A 33-year-old Union woman is suspected of smuggling heroin in a body cavity into the Franklin County Jail Wednesday, leading to three overdoses. 

A detention deputy at the jail was notified of a medical issue with a female inmate at 3:30 a.m. Wednesday, according to Sheriff Steve Pelton. Then a detention supervisor determined she was overdosing on suspected heroin and she ultimately was transferred to Mercy Hospital Washington for treatment.

Two other female inmates, including the suspect, also were transported to the hospital due to overdoses. All three of the inmates recovered from the overdoses.

Investigators determined the inmates obtained the heroin from the 33-year-old woman while she was being held at the jail. She and a 25-year-old man had been arrested during the execution of a search warrant Tuesday in Union.

Pelton said the woman smuggled illegal drugs into the detention facility by concealing them inside a body cavity.

Union police executed a search warrant at a residence on Woodland Oaks Drive due to the suspected sale of narcotics.

Police arrested the two suspects at the home, and transported them to the jail pending charges. Union police are seeking charges for possession of a controlled substance and possession of drug paraphernalia. Their names are withheld pending formal charges.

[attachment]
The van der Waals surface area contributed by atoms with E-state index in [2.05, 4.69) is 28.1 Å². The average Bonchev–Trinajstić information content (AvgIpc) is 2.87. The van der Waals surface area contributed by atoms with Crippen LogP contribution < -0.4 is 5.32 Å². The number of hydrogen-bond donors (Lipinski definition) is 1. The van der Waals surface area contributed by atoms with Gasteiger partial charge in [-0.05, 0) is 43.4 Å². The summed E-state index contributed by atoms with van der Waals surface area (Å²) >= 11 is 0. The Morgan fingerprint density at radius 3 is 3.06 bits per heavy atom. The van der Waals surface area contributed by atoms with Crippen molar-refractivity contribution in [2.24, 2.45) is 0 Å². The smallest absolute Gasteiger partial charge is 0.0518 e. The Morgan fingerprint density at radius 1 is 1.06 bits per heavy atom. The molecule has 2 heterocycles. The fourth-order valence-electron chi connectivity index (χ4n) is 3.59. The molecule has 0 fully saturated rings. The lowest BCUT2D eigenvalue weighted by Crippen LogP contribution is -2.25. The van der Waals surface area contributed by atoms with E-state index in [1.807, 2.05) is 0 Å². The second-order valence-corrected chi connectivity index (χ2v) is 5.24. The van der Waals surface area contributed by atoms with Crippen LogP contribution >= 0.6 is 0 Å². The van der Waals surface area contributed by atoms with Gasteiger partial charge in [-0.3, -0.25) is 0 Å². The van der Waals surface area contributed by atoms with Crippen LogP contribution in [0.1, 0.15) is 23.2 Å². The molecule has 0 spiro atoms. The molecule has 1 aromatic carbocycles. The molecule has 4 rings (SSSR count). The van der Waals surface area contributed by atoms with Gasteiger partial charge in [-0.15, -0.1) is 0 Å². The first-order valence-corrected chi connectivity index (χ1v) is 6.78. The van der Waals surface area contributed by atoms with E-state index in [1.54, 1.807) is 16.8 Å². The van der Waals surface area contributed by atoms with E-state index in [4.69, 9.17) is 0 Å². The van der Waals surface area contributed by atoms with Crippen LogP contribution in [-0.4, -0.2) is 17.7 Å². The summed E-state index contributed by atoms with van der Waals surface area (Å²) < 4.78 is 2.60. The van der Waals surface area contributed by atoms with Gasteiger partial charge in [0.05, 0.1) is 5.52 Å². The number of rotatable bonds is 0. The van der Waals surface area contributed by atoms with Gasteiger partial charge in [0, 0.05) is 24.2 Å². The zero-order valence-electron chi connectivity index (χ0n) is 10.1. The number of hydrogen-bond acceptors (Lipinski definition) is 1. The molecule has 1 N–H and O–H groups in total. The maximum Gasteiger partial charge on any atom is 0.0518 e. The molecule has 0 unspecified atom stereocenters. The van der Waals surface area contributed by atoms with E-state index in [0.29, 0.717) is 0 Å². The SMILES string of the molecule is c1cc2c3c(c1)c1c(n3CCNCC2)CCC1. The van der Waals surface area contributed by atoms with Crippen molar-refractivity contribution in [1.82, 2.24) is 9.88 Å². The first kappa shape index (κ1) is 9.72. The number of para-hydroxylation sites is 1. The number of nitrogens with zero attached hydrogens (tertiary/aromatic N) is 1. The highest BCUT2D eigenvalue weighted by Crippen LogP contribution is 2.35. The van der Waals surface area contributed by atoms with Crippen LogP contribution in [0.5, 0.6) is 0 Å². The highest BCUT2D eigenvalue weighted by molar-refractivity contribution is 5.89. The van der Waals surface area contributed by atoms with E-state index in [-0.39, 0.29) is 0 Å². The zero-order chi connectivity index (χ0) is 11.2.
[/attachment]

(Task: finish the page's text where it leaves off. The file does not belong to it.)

Inside the home, investigators seized numerous items of drug paraphernalia, including about 110 empty pill capsules often filled with heroin and sold as “beans.” Union police said further investigation of two phones will determine if the individuals will be charged with distribution of narcotics. 

According to Pelton, an additional charge of bringing drugs into a detention facility will be sought against the female suspect.

He added the drugs could be from the same batch that led to the overdose deaths of four people, and multiple overdoses in which people were administered Narcan. 

Pelton said the drugs were sent to a lab to determine exactly what the mixture was.

Drugs in Jail

According to Pelton, there have been other instances of narcotics being taken into the jail. 

He explained that the clothing and items of people taken to the jail are searched thoroughly.

“If drugs are hidden like they were, it is extremely difficult to find them,” Pelton said.

He said a search warrant, signed by a judge, must be obtained before a cavity search can be conducted. That would require deputies or jail staff to have probable cause.

Pelton further explained that a high percentage of inmates have a history of drug use and it is not feasible to obtain search warrants for all of them.

“We don’t have body scanners,” Pelton added. “It would be a great tool to have but they are very expensive.”

He said the equipment ranges from more than $130,000 to upward of $500,000.